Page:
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Mandatory IFRS Adoption and Financial Statement Comparability


  • Accepted by Shiva Rajgopal. We appreciate useful comments from Jan Barton, Igor Goncharov, Paul Healy, Victoria Ivashina, Grace Pownall, Shiva Rajgopal (the editor), Thorsten Sellhorn, George Serafeim, Jordan Siegel, Eugene Soltes, Kristy Towry, Laurence van Lent, Sue Wang, Greg Waymire, Gwen Yu, two anonymous reviewers, and workshop participants at Emory University, the Harvard Business School International Seminar Series, and WHU Otto Beisheim School of Management. We also thank Joanne Horton and George Serafeim for data regarding U.K. firm reconciliations to IFRS. Christine Rivera and Chris Allen provided excellent research assistance.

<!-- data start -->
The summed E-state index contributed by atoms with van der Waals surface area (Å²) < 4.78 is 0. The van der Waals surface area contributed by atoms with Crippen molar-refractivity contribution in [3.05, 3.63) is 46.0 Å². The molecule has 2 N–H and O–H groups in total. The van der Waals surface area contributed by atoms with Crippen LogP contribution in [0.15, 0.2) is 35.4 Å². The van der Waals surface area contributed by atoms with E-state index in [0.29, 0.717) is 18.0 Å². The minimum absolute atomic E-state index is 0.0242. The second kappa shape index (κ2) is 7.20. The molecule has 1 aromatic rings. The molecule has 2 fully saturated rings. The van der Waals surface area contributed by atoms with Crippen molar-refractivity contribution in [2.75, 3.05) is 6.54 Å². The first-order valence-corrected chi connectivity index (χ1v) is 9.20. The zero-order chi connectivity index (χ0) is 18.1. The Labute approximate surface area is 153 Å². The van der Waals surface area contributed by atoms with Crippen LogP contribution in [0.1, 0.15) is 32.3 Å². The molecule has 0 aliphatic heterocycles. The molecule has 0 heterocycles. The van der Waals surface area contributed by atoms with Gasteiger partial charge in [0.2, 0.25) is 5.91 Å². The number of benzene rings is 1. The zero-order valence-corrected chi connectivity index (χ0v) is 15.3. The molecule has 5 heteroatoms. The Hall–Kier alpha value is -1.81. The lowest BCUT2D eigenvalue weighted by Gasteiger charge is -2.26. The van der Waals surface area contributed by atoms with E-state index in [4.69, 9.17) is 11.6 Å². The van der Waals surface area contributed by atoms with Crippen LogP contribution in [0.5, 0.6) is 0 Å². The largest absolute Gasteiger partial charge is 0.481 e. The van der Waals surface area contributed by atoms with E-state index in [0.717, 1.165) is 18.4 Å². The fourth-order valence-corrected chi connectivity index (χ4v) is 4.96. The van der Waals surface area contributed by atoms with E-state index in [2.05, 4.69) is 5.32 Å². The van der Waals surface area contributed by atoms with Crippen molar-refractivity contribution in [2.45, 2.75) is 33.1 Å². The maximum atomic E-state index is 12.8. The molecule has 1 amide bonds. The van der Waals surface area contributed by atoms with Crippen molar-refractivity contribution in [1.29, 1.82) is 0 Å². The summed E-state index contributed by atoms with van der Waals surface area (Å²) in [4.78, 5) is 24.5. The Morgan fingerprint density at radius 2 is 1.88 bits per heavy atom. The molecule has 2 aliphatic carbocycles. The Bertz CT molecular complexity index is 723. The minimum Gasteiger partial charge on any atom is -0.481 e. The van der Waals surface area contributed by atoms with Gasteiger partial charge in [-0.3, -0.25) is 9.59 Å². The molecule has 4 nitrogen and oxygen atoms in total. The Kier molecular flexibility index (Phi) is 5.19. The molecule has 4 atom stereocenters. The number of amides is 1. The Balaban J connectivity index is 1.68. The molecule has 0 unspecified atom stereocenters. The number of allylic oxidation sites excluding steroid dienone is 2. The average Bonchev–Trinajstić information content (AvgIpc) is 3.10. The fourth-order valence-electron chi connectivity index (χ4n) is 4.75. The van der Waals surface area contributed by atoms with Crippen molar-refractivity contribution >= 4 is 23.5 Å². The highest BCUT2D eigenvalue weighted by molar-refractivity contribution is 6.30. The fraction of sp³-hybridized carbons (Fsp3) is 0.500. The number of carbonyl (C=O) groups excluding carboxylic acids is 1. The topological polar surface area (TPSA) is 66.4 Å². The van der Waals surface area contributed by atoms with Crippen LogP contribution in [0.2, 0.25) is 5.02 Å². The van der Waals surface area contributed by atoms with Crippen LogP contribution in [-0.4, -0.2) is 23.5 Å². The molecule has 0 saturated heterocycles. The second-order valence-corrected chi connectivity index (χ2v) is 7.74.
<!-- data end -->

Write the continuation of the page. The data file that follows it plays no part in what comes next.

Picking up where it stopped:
This study examines whether mandatory adoption of International Financial Reporting Standards (IFRS) leads to capital market benefits through enhanced financial statement comparability. U.K. domestic standards are considered very similar to IFRS, suggesting any capital market benefits observed for U.K.-domiciled firms are more likely attributable to improvements in comparability (i.e., better precision of across-firm information) than to changes in information quality specific to the firm (i.e., core information quality). If IFRS adoption improves financial statement comparability, we predict this should reduce insiders' ability to benefit from private information. Consistent with these expectations, we find that abnormal returns to insider purchases ― used to proxy for private information ― are reduced following IFRS adoption. Similar results obtain across numerous subsamples and proxies used to isolate IFRS effects attributable to comparability. Together, the findings are consistent with mandatory IFRS adoption improving comparability and thus leading to capital market benefits by reducing insiders' ability to exploit private information.